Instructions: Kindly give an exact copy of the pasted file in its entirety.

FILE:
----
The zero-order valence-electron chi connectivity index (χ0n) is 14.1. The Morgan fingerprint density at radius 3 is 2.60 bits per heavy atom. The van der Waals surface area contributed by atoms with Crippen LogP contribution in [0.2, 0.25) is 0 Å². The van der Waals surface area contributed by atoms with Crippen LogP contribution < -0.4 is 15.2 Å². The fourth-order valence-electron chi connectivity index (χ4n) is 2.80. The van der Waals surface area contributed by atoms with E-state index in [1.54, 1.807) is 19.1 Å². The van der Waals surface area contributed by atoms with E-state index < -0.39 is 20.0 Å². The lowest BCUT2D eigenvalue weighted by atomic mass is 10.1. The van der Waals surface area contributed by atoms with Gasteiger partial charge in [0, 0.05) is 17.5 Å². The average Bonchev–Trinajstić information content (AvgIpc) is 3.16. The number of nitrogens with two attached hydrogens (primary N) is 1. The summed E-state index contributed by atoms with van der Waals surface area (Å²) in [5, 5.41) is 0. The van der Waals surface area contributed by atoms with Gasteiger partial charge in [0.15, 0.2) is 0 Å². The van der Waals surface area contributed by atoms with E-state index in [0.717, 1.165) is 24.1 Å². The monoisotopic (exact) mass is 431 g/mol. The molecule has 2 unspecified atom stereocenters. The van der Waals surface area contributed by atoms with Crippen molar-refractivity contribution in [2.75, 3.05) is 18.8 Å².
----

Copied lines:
The zero-order valence-electron chi connectivity index (χ0n) is 14.1. The Morgan fingerprint density at radius 3 is 2.60 bits per heavy atom. The van der Waals surface area contributed by atoms with Crippen LogP contribution in [0.2, 0.25) is 0 Å². The van der Waals surface area contributed by atoms with Crippen LogP contribution < -0.4 is 15.2 Å². The fourth-order valence-electron chi connectivity index (χ4n) is 2.80. The van der Waals surface area contributed by atoms with E-state index in [1.54, 1.807) is 19.1 Å². The van der Waals surface area contributed by atoms with E-state index < -0.39 is 20.0 Å². The lowest BCUT2D eigenvalue weighted by atomic mass is 10.1. The van der Waals surface area contributed by atoms with Gasteiger partial charge in [0, 0.05) is 17.5 Å². The average Bonchev–Trinajstić information content (AvgIpc) is 3.16. The number of nitrogens with two attached hydrogens (primary N) is 1. The summed E-state index contributed by atoms with van der Waals surface area (Å²) in [5, 5.41) is 0. The van der Waals surface area contributed by atoms with Gasteiger partial charge in [0.15, 0.2) is 0 Å². The van der Waals surface area contributed by atoms with E-state index in [0.717, 1.165) is 24.1 Å². The monoisotopic (exact) mass is 431 g/mol. The molecule has 2 unspecified atom stereocenters. The van der Waals surface area contributed by atoms with Crippen molar-refractivity contribution in [2.75, 3.05) is 18.8 Å².